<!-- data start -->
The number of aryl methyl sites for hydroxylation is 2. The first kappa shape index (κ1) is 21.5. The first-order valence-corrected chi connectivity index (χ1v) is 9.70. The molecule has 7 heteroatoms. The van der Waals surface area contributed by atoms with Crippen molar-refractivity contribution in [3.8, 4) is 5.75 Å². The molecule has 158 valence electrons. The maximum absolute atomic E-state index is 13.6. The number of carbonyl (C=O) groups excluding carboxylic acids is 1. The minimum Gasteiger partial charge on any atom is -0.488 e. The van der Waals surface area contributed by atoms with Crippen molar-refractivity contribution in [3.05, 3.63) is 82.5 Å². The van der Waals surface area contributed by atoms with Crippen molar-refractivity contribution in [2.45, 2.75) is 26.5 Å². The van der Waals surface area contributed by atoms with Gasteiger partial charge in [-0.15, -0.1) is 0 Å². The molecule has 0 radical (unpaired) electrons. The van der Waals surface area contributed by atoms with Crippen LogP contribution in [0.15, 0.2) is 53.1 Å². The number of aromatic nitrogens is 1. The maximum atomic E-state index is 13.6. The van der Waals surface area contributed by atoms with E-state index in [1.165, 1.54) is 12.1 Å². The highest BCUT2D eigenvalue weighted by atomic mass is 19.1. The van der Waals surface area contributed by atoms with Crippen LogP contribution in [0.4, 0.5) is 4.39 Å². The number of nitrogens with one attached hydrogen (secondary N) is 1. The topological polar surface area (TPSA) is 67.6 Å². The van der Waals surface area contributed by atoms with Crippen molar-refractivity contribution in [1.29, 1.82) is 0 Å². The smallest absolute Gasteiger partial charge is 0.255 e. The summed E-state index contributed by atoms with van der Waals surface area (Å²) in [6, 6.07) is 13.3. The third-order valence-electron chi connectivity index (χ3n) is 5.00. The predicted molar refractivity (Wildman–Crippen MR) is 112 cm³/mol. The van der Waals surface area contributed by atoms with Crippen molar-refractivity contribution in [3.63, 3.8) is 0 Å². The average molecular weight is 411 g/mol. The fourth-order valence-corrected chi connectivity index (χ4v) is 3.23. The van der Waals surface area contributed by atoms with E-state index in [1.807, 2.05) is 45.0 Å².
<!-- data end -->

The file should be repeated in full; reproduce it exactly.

The number of aryl methyl sites for hydroxylation is 2. The first kappa shape index (κ1) is 21.5. The first-order valence-corrected chi connectivity index (χ1v) is 9.70. The molecule has 7 heteroatoms. The van der Waals surface area contributed by atoms with Crippen molar-refractivity contribution in [3.8, 4) is 5.75 Å². The molecule has 158 valence electrons. The maximum absolute atomic E-state index is 13.6. The number of carbonyl (C=O) groups excluding carboxylic acids is 1. The minimum Gasteiger partial charge on any atom is -0.488 e. The van der Waals surface area contributed by atoms with Crippen molar-refractivity contribution in [3.05, 3.63) is 82.5 Å². The van der Waals surface area contributed by atoms with Crippen molar-refractivity contribution in [2.45, 2.75) is 26.5 Å². The van der Waals surface area contributed by atoms with Gasteiger partial charge in [-0.15, -0.1) is 0 Å². The molecule has 0 radical (unpaired) electrons. The van der Waals surface area contributed by atoms with Crippen LogP contribution in [0.15, 0.2) is 53.1 Å². The number of aromatic nitrogens is 1. The maximum atomic E-state index is 13.6. The van der Waals surface area contributed by atoms with E-state index in [1.165, 1.54) is 12.1 Å². The highest BCUT2D eigenvalue weighted by atomic mass is 19.1. The van der Waals surface area contributed by atoms with Crippen LogP contribution in [0.4, 0.5) is 4.39 Å². The number of nitrogens with one attached hydrogen (secondary N) is 1. The topological polar surface area (TPSA) is 67.6 Å². The van der Waals surface area contributed by atoms with Crippen molar-refractivity contribution in [1.29, 1.82) is 0 Å². The smallest absolute Gasteiger partial charge is 0.255 e. The summed E-state index contributed by atoms with van der Waals surface area (Å²) in [6, 6.07) is 13.3. The third-order valence-electron chi connectivity index (χ3n) is 5.00. The predicted molar refractivity (Wildman–Crippen MR) is 112 cm³/mol. The van der Waals surface area contributed by atoms with Crippen molar-refractivity contribution in [3.63, 3.8) is 0 Å². The average molecular weight is 411 g/mol. The fourth-order valence-corrected chi connectivity index (χ4v) is 3.23. The van der Waals surface area contributed by atoms with E-state index in [1.807, 2.05) is 45.0 Å².